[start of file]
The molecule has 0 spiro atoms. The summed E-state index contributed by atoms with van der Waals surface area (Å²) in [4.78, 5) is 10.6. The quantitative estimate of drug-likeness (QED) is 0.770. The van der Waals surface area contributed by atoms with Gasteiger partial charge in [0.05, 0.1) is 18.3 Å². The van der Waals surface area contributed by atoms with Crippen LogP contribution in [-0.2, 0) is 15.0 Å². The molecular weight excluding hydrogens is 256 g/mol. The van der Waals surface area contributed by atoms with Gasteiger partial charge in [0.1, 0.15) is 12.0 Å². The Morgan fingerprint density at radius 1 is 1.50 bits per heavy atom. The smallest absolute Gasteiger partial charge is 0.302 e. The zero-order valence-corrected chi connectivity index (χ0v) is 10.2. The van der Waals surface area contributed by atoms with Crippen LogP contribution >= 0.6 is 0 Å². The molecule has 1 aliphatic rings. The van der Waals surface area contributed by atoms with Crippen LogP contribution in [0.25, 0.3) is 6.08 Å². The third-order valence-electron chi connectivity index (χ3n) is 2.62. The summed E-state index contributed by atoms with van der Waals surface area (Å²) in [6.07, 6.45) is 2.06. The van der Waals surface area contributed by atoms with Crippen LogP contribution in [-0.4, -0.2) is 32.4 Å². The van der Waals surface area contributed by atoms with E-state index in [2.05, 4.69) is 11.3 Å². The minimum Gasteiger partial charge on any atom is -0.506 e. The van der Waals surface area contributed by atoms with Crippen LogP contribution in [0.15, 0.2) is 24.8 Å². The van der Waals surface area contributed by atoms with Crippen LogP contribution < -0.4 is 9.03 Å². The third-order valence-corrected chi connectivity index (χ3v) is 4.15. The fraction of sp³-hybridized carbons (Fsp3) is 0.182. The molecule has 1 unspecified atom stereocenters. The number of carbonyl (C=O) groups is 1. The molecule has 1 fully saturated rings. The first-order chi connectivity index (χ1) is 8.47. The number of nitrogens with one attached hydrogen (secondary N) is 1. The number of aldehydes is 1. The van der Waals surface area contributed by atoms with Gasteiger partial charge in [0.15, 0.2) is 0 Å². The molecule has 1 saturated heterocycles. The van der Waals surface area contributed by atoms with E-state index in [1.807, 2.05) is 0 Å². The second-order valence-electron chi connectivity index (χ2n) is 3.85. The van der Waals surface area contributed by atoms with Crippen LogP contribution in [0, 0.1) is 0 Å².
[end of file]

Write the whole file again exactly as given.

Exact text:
The molecule has 0 spiro atoms. The summed E-state index contributed by atoms with van der Waals surface area (Å²) in [4.78, 5) is 10.6. The quantitative estimate of drug-likeness (QED) is 0.770. The van der Waals surface area contributed by atoms with Gasteiger partial charge in [0.05, 0.1) is 18.3 Å². The van der Waals surface area contributed by atoms with Crippen LogP contribution in [-0.2, 0) is 15.0 Å². The molecular weight excluding hydrogens is 256 g/mol. The van der Waals surface area contributed by atoms with Gasteiger partial charge in [0.1, 0.15) is 12.0 Å². The Morgan fingerprint density at radius 1 is 1.50 bits per heavy atom. The smallest absolute Gasteiger partial charge is 0.302 e. The zero-order valence-corrected chi connectivity index (χ0v) is 10.2. The van der Waals surface area contributed by atoms with Crippen LogP contribution >= 0.6 is 0 Å². The molecule has 1 aliphatic rings. The van der Waals surface area contributed by atoms with Crippen LogP contribution in [0.25, 0.3) is 6.08 Å². The third-order valence-electron chi connectivity index (χ3n) is 2.62. The summed E-state index contributed by atoms with van der Waals surface area (Å²) in [6.07, 6.45) is 2.06. The van der Waals surface area contributed by atoms with Crippen LogP contribution in [-0.4, -0.2) is 32.4 Å². The van der Waals surface area contributed by atoms with E-state index in [2.05, 4.69) is 11.3 Å². The minimum Gasteiger partial charge on any atom is -0.506 e. The van der Waals surface area contributed by atoms with Crippen LogP contribution in [0.15, 0.2) is 24.8 Å². The van der Waals surface area contributed by atoms with Crippen LogP contribution < -0.4 is 9.03 Å². The third-order valence-corrected chi connectivity index (χ3v) is 4.15. The fraction of sp³-hybridized carbons (Fsp3) is 0.182. The molecule has 1 unspecified atom stereocenters. The number of carbonyl (C=O) groups is 1. The molecule has 1 fully saturated rings. The first-order chi connectivity index (χ1) is 8.47. The number of nitrogens with one attached hydrogen (secondary N) is 1. The number of aldehydes is 1. The van der Waals surface area contributed by atoms with Gasteiger partial charge in [0.15, 0.2) is 0 Å². The molecule has 1 saturated heterocycles. The van der Waals surface area contributed by atoms with E-state index in [1.807, 2.05) is 0 Å². The second-order valence-electron chi connectivity index (χ2n) is 3.85. The van der Waals surface area contributed by atoms with Crippen LogP contribution in [0, 0.1) is 0 Å².